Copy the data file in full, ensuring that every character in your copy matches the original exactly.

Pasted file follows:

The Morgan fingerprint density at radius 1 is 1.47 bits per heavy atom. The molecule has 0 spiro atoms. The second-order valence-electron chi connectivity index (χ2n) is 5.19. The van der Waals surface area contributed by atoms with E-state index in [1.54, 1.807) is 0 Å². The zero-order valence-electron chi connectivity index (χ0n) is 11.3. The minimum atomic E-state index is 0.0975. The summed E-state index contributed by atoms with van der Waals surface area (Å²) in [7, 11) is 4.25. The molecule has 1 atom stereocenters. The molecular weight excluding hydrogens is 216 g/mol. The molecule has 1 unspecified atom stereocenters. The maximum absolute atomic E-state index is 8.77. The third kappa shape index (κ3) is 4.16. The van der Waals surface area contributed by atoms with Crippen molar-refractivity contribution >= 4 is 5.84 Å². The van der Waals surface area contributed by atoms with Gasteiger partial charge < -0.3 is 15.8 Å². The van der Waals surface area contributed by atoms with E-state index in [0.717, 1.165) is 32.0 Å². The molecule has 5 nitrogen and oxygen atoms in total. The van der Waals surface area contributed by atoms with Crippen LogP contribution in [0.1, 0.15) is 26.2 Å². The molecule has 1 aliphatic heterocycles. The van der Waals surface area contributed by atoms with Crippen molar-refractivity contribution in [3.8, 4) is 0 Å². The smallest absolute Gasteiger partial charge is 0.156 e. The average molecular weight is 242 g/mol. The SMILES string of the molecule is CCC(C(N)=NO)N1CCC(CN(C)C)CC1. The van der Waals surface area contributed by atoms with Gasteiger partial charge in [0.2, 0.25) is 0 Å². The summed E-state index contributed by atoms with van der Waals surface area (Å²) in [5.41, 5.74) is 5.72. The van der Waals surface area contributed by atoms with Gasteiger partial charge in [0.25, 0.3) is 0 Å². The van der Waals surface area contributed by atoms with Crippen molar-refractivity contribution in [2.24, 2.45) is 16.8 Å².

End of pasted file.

The Morgan fingerprint density at radius 1 is 1.47 bits per heavy atom. The molecule has 0 spiro atoms. The second-order valence-electron chi connectivity index (χ2n) is 5.19. The van der Waals surface area contributed by atoms with E-state index in [1.54, 1.807) is 0 Å². The zero-order valence-electron chi connectivity index (χ0n) is 11.3. The minimum atomic E-state index is 0.0975. The summed E-state index contributed by atoms with van der Waals surface area (Å²) in [7, 11) is 4.25. The molecule has 1 atom stereocenters. The molecular weight excluding hydrogens is 216 g/mol. The molecule has 1 unspecified atom stereocenters. The maximum absolute atomic E-state index is 8.77. The third kappa shape index (κ3) is 4.16. The van der Waals surface area contributed by atoms with Crippen molar-refractivity contribution >= 4 is 5.84 Å². The van der Waals surface area contributed by atoms with Gasteiger partial charge < -0.3 is 15.8 Å². The van der Waals surface area contributed by atoms with E-state index in [0.717, 1.165) is 32.0 Å². The molecule has 5 nitrogen and oxygen atoms in total. The van der Waals surface area contributed by atoms with Crippen LogP contribution in [0.1, 0.15) is 26.2 Å². The molecule has 1 aliphatic heterocycles. The van der Waals surface area contributed by atoms with Crippen molar-refractivity contribution in [3.8, 4) is 0 Å². The smallest absolute Gasteiger partial charge is 0.156 e. The average molecular weight is 242 g/mol. The SMILES string of the molecule is CCC(C(N)=NO)N1CCC(CN(C)C)CC1. The van der Waals surface area contributed by atoms with Gasteiger partial charge in [0.2, 0.25) is 0 Å². The summed E-state index contributed by atoms with van der Waals surface area (Å²) in [5.41, 5.74) is 5.72. The van der Waals surface area contributed by atoms with Gasteiger partial charge in [0.25, 0.3) is 0 Å². The van der Waals surface area contributed by atoms with Crippen molar-refractivity contribution in [2.24, 2.45) is 16.8 Å².